PwC partners earn £765k as profitability breaks £1bn

Big Four accounting firm PwC has reported record fee income of £4.23bn as partners are set to receive a partner payout of £765,000 and group profitability breaks the billion pound barrier

PwC UK increased its revenue for the year ended 30 June 2019 by 12% to £4.23bn up from £3.76bn on the previous year.  

Profit for the financial year was £1,016m (2018: £935m) and the average distributable profit per partner before tax was up 7.5% at £765,000 (2018: £712,000).

Assurance revenues, which included audit fees, increased by 8.1% to £1.44bn (2018: £1.33bn), consulting revenues were up by 22.1% to £950m (£778m) with more than 10% of this revenue relating to public sector consulting contracts while the tax practice, which includes specialist areas such as workforce consulting, legal services and pensions, broke the billion pound barrier for the first time with reported growth of 13.5% to reach £1.06bn, up from £941m year on year. Deals – including merger and acquisition work - grew by 8.7% to £773m (2018: £711m).

‘All of our businesses grew, as we responded to market demands and supported clients with their challenges,' said Kevin Ellis, chair and senior partner of PwC. ‘In the face of uncertainty and the fourth industrial revolution, clients sought our support to transform their businesses, with 21% of revenues this year coming from technology-related services.’

Despite heavy criticism of the audit profession and calls for a root and branch overhaul of the whole market, with threats of mandatory joint audits and even a break-up of the Big Four audit firms under consideration, PwC has grown its share of the audit market, picking up a number of major audits.

These include the £2.8m FTSE 100 speciality chemicals group Johnson Matthey, £7m Anglo American mining conglomerate audit and £1.7m Cineworld account. It is also the first year the firm will benefit from new audit contract wins, including the £5.9m Rolls-Royce audit contract, although it has lost some major audits to Big Four rivals.

During the year, PwC was under the cosh over an investigation relating to the 2014 audits of BHS and the Taveta Group which resulted in a £10m fine for the firm, announced in August, reduced to £6.5m on settlement, and a £325,000 fine for audit partner Steve Denison (discounted from £500,000).  

As the largest UK auditor by revenue with 34 FTSE 100 audits valued at £257m for audit fees alone, PwC has rejected moves to break up the firm into a hived off audit business, saying it would dilute the audit practice and increase costs for clients as specialist services would have to be bought in, rather than using internal resources and upscaling staffing on audits as required.

Ellis said: ‘We welcome more choice in the market and reforms that will improve audit quality and are committed to playing our part in building trust and confidence in the sector.

‘We are disappointed that this year’s FRC audit quality inspection results were below the high standards we are committed to achieving on all of our audits. Supporting our teams to deliver high quality audits consistently is the primary objective for our audit business.’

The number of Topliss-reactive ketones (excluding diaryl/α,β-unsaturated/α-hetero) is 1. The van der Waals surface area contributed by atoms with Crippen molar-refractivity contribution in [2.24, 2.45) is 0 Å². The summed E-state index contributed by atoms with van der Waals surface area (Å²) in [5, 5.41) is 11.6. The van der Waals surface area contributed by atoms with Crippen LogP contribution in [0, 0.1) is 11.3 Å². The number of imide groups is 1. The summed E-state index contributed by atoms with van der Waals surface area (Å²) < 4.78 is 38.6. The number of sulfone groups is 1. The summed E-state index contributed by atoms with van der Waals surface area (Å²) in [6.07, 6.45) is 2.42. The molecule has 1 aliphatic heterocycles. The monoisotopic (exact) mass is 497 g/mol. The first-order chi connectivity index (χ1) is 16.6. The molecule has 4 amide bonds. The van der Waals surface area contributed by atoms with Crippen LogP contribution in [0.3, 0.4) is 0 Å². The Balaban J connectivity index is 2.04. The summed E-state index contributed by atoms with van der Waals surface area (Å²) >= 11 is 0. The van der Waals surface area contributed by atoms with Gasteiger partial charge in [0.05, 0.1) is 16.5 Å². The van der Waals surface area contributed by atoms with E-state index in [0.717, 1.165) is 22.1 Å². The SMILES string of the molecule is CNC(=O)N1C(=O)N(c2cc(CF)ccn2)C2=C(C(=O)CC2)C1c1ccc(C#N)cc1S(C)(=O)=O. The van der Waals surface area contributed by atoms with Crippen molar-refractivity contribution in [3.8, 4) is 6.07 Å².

The ongoing criticism of the Big Four audit firms has seen PwC roll out a wide-ranging programme to enhance audit quality with the recruitment of an additional 500 people, and further investment in training and technology.

Business growth has been driven by cyber, data and digital service, and particularly strong growth from clients in the technology, media and telecoms, consumer markets, financial services, and energy, utility and infrastructure sectors.

‘At a time of considerable uncertainty, PwC continues to make a significant contribution to the UK economy. Professional and business services is the fastest growing sector in the economy, accounting for 11% of UK GDP, and the largest contributor to services exports. Maintaining this position for the UK and our business is critical,’ Ellis said. 

‘We have intentionally shifted gear to make a bigger contribution to addressing the UK's social mobility challenge by creating more job opportunities in less prosperous parts of the UK and by redoubling our efforts to become a top social mobility employer.’

‘As one of the UK’s biggest employers we have taken action to create more opportunities and reach communities across the country. Some 103,000 people applied to join us at all levels - school leavers, graduates and experienced hires - and we welcomed more than 4,000 new joiners.  We also took on our first cohort of 111 tech degree apprentices at five universities across the UK, giving young people from a broad range of backgrounds the opportunity to build a career in technology.’

Continuing to follow through the decision to reduce its dependence on a London centric workforce, the firm has focused on building its regional offices. Belfast is the firm’s second largest UK location after London, with 2,300 staff based out of Northern Ireland and plans to move to new and larger offices as demand for PwC’s Operate business, which delivers large operational and managed service solutions to meet regulatory, risk and compliance challenges, remained high.  The firm also opened a new office in Bradford as well as new Technology Labs in Reading and London in the last year.

Sara White

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